Generally, the surfaces of the alloys show some corrosion product as evidenced by the plate-like structures. The surfaces are covered by a small degree of corrosion layer suggesting minimal corrosion on the alloy surface. However, the surface of the joint showed a high degree of corrosion with the entire surface covered with corrosion products forming nanocrystals and sponges. Similar morphology was reported by Lao et al., [29] in the leaching measurement of Sn-0.75Cu solder alloy and joint in simulated soil solutions. The corrosion layer formed on the surface of the alloy forms a protecting film that has a shielding effect on the Sn ion transport between the solder and the solution. However, in the case of the solder joint, the loosely bound corrosion layer can break-off easily. The corrosion products that made up the surface would no longer protect the substrate resulting in plenty of leaching amounts of Sn coming from the solder joint.

The result of potentiodynamic polarization and leaching tests in 3.5 wt.% NaCl solution is conflicting. Results for the Tafel extrapolation show that Sn-Cu-Ni has the highest corrosion rate, while the 30-day immersion of the solder alloy and joint in NaCl solution showed the lowest amount of leached Sn for all the solders understudied. This was attributed to the rapid analysis in an electrochemical process, where corrosion is forcedly induced on the surface of the metal by applying voltage. A rapid measurement can influence the formation of the passivation film on the surface of the metal. On the other hand, the long exposure time with the corrosive media in leaching experiments allows an actual electrochemical process to occur and measured progressively. In these conditions, the formation of corrosion product is gradual and there is longer timeframe for the stabilization and formation of the passivation film.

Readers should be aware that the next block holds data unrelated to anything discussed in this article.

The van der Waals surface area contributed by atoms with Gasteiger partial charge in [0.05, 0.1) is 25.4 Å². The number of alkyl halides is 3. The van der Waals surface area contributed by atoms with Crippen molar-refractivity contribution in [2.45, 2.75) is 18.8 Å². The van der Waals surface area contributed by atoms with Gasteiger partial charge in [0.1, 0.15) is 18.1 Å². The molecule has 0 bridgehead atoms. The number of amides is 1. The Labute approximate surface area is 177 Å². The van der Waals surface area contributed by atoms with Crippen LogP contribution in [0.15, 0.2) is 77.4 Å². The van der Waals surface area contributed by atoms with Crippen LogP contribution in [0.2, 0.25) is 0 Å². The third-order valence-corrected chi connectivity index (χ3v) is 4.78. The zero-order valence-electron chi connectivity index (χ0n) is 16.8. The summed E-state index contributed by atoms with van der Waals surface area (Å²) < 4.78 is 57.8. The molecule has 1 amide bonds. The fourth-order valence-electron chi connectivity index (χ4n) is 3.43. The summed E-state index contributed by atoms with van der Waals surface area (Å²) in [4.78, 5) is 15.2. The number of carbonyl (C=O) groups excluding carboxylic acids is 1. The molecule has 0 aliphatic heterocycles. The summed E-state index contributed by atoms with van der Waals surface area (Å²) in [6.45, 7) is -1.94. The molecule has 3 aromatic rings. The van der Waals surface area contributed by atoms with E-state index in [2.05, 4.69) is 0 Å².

These results are significant since, in electronic processes, the solder alloy is not used alone. Rather it is used in contact with other metals mostly Cu in most electronic substrates. These lead-free solders therefore, once in a corrosive media such as aqueous NaCl atmosphere, are prone to corrosion even within 7 days of exposure. The corrosion reaction is triggered by the galvanic reaction that occurs when this happens inside an electronic gadget. The interconnections and electrical connectivity are lost affecting the form, features, and function of the device.

4. Conclusions

The corrosion behaviour of Sn-Cu-Ni lead-free solder was described for the first time. In 3.5 wt.% NaCl environment, potentiodynamic polarization test revealed that the new Sn-Cu-Ni solder has higher corrosion rate compared to Sn-Cu and Sn-Ag-Cu. However, longer exposure of the Sn-Cu-Ni alloy and joint to the corrosive medium for up to 30 days showed the lowest leaching rate of Sn compared to Sn-Cu and Sn-Ag-Cu solders. Generally, alloys have lower leaching rate compared to the corresponding joint due to the galvanic reaction occurring in the joint setup. For chloride-containing solution, the corrosion and leaching behaviour of Sn-Ag-Cu is better compared to Sn-Ni-Cu and Sn-Cu. Further study is underway in acidic and basic media and will be reported elsewhere.

Conflicts of Interest

There are no conflicts of interest related to this paper.


This work was supported by the Accelerated Science and Technology Human Resource Development Program (ASTHRDP) of the Department of Science and Technology, Science Education Institute (DOST-SEI). Jan-Ervin C. Guerrero is grateful for the Japan Sakura Science Program.